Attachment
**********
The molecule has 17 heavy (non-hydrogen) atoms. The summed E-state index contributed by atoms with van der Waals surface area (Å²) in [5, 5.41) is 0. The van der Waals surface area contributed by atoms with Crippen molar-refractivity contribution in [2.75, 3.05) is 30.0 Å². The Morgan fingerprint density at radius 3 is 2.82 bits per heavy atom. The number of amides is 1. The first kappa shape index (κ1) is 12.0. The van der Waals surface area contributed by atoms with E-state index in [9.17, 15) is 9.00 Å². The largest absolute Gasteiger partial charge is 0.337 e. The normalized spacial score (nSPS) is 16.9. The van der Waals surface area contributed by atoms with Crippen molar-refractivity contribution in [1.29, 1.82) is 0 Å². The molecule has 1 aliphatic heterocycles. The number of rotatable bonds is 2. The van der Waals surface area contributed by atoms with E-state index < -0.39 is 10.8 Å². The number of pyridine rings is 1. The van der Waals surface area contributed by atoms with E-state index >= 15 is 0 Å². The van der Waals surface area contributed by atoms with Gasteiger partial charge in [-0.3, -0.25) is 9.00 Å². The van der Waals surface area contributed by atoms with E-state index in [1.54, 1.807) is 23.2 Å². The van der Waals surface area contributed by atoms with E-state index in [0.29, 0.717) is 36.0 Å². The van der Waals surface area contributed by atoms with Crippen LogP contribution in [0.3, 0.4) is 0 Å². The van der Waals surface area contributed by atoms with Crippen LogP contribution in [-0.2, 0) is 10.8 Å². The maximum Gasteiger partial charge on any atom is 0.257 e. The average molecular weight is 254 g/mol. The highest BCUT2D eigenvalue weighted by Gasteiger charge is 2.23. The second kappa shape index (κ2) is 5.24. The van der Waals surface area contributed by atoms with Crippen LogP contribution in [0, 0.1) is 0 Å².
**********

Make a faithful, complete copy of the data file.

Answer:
The molecule has 17 heavy (non-hydrogen) atoms. The summed E-state index contributed by atoms with van der Waals surface area (Å²) in [5, 5.41) is 0. The van der Waals surface area contributed by atoms with Crippen molar-refractivity contribution in [2.75, 3.05) is 30.0 Å². The Morgan fingerprint density at radius 3 is 2.82 bits per heavy atom. The number of amides is 1. The first kappa shape index (κ1) is 12.0. The van der Waals surface area contributed by atoms with E-state index in [9.17, 15) is 9.00 Å². The largest absolute Gasteiger partial charge is 0.337 e. The normalized spacial score (nSPS) is 16.9. The van der Waals surface area contributed by atoms with Crippen molar-refractivity contribution in [1.29, 1.82) is 0 Å². The molecule has 1 aliphatic heterocycles. The number of rotatable bonds is 2. The van der Waals surface area contributed by atoms with E-state index < -0.39 is 10.8 Å². The number of pyridine rings is 1. The van der Waals surface area contributed by atoms with E-state index >= 15 is 0 Å². The van der Waals surface area contributed by atoms with Gasteiger partial charge in [-0.3, -0.25) is 9.00 Å². The van der Waals surface area contributed by atoms with E-state index in [1.54, 1.807) is 23.2 Å². The van der Waals surface area contributed by atoms with E-state index in [0.29, 0.717) is 36.0 Å². The van der Waals surface area contributed by atoms with Crippen LogP contribution in [0.3, 0.4) is 0 Å². The van der Waals surface area contributed by atoms with Crippen LogP contribution in [-0.2, 0) is 10.8 Å². The maximum Gasteiger partial charge on any atom is 0.257 e. The average molecular weight is 254 g/mol. The highest BCUT2D eigenvalue weighted by Gasteiger charge is 2.23. The second kappa shape index (κ2) is 5.24. The van der Waals surface area contributed by atoms with Crippen LogP contribution in [0, 0.1) is 0 Å².